This prompted a discussion that actually reached the halls of Congress. For a brief moment, it looked like there might be a unified movement to overhaul the mostly-uncontrolled military equipment re-gifting program. But now that the indictment has been denied and the city of Ferguson is looted and burning, those concerns appear to have been forgotten.

September 30, 2014

“These bugs were found – and were findable – because of open-source scrutiny”

Filed under: Technology — Tags: , , , — Nicholas @ 08:13

ESR talks about the visibility problem in software bugs:

The first thing to notice here is that these bugs were found – and were findable – because of open-source scrutiny.

There’s a “things seen versus things unseen” fallacy here that gives bugs like Heartbleed and Shellshock false prominence. We don’t know – and can’t know – how many far worse exploits lurk in proprietary code known only to crackers or the NSA.

What we can project based on other measures of differential defect rates suggests that, however imperfect “many eyeballs” scrutiny is, “few eyeballs” or “no eyeballs” is far worse.

July 10, 2014

Throwing a bit of light on security in the “internet of things”

Filed under: Technology — Tags: , , , , — Nicholas @ 07:36

The “internet of things” is coming: more and more of your surroundings are going to be connected in a vastly expanded internet. A lot of attention needs to be paid to security in this new world, as Dan Goodin explains:

In the latest cautionary tale involving the so-called Internet of things, white-hat hackers have devised an attack against network-connected lightbulbs that exposes Wi-Fi passwords to anyone in proximity to one of the LED devices.

The attack works against LIFX smart lightbulbs, which can be turned on and off and adjusted using iOS- and Android-based devices. Ars Senior Reviews Editor Lee Hutchinson gave a good overview here of the Philips Hue lights, which are programmable, controllable LED-powered bulbs that compete with LIFX. The bulbs are part of a growing trend in which manufacturers add computing and networking capabilities to appliances so people can manipulate them remotely using smartphones, computers, and other network-connected devices. A 2012 Kickstarter campaign raised more than $1.3 million for LIFX, more than 13 times the original goal of $100,000.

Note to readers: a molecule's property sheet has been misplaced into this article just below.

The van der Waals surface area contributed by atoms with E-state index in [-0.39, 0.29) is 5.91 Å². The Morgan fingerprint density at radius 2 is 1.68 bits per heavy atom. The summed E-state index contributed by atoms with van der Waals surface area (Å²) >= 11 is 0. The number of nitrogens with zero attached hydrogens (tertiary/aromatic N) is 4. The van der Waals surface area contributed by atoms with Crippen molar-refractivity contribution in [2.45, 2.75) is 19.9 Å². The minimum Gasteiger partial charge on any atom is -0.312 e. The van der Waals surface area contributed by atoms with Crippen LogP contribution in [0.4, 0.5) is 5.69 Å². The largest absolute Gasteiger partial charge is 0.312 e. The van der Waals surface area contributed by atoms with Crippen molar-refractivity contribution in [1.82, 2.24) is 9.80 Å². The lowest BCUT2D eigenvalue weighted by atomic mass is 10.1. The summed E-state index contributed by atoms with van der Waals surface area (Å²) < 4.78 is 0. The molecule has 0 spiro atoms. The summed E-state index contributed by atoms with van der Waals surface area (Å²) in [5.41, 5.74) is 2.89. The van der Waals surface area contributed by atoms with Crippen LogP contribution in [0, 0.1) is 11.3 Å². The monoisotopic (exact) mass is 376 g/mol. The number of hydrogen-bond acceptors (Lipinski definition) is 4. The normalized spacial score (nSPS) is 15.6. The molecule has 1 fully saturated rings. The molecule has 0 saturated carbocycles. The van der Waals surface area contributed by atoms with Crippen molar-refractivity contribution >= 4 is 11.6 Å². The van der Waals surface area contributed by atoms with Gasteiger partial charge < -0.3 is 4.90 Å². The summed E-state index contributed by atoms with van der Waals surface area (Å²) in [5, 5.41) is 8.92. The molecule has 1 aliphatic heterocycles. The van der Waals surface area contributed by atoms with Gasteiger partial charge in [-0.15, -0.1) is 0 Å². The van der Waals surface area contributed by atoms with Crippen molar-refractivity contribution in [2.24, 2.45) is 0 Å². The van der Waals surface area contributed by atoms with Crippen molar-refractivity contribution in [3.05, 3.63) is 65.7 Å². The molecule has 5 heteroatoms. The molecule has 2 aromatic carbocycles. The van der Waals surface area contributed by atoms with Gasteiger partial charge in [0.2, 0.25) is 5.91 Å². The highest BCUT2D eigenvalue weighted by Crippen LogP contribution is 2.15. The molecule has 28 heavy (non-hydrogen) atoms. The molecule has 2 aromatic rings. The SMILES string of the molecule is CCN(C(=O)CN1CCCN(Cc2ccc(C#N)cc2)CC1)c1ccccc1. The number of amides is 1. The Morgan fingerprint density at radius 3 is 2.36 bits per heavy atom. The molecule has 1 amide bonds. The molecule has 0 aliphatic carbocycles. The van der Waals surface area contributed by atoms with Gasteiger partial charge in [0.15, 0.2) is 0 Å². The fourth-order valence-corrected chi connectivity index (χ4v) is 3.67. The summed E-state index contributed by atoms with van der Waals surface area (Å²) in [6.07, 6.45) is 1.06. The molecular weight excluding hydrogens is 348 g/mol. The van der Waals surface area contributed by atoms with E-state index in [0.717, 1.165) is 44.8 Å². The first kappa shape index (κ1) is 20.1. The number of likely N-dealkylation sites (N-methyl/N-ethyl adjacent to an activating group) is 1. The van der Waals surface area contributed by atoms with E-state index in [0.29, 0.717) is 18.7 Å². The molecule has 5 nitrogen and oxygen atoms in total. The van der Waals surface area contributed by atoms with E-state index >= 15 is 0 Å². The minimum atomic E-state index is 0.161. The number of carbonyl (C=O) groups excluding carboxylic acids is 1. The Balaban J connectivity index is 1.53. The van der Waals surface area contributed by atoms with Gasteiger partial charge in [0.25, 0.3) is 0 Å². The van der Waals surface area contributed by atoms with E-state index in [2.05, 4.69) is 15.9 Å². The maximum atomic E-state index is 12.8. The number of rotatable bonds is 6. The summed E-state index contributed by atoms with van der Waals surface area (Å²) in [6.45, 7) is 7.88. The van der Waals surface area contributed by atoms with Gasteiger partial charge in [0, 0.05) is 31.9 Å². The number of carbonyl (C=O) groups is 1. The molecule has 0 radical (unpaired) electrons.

According to a blog post published over the weekend, LIFX has updated the firmware used to control the bulbs after researchers discovered a weakness that allowed hackers within about 30 meters to obtain the passwords used to secure the connected Wi-Fi network. The credentials are passed from one networked bulb to another over a mesh network powered by 6LoWPAN, a wireless specification built on top of the IEEE 802.15.4 standard. While the bulbs used the Advanced Encryption Standard (AES) to encrypt the passwords, the underlying pre-shared key never changed, making it easy for the attacker to decipher the payload.

July 2, 2014

Security threats and security myths

Filed under: Technology — Tags: , , — Nicholas @ 09:48

In Wired, Peter W. Singer And Allan Friedman analyze five common myths about online security:

“A domain for the nerds.” That is how the Internet used to be viewed back in the early 1990s, until all the rest of us began to use and depend on it. But this quote is from a White House official earlier this year describing how cybersecurity is too often viewed today. And therein lies the problem, and the needed solution.

Each of us, in whatever role we play in life, makes decisions about cybersecurity that will shape the future well beyond the world of computers. But by looking at this issue as only for the IT Crowd, we too often do so without the proper tools. Basic terms and essential concepts that define what is possible and proper are being missed, or even worse, distorted. Some threats are overblown and overreacted to, while others are ignored.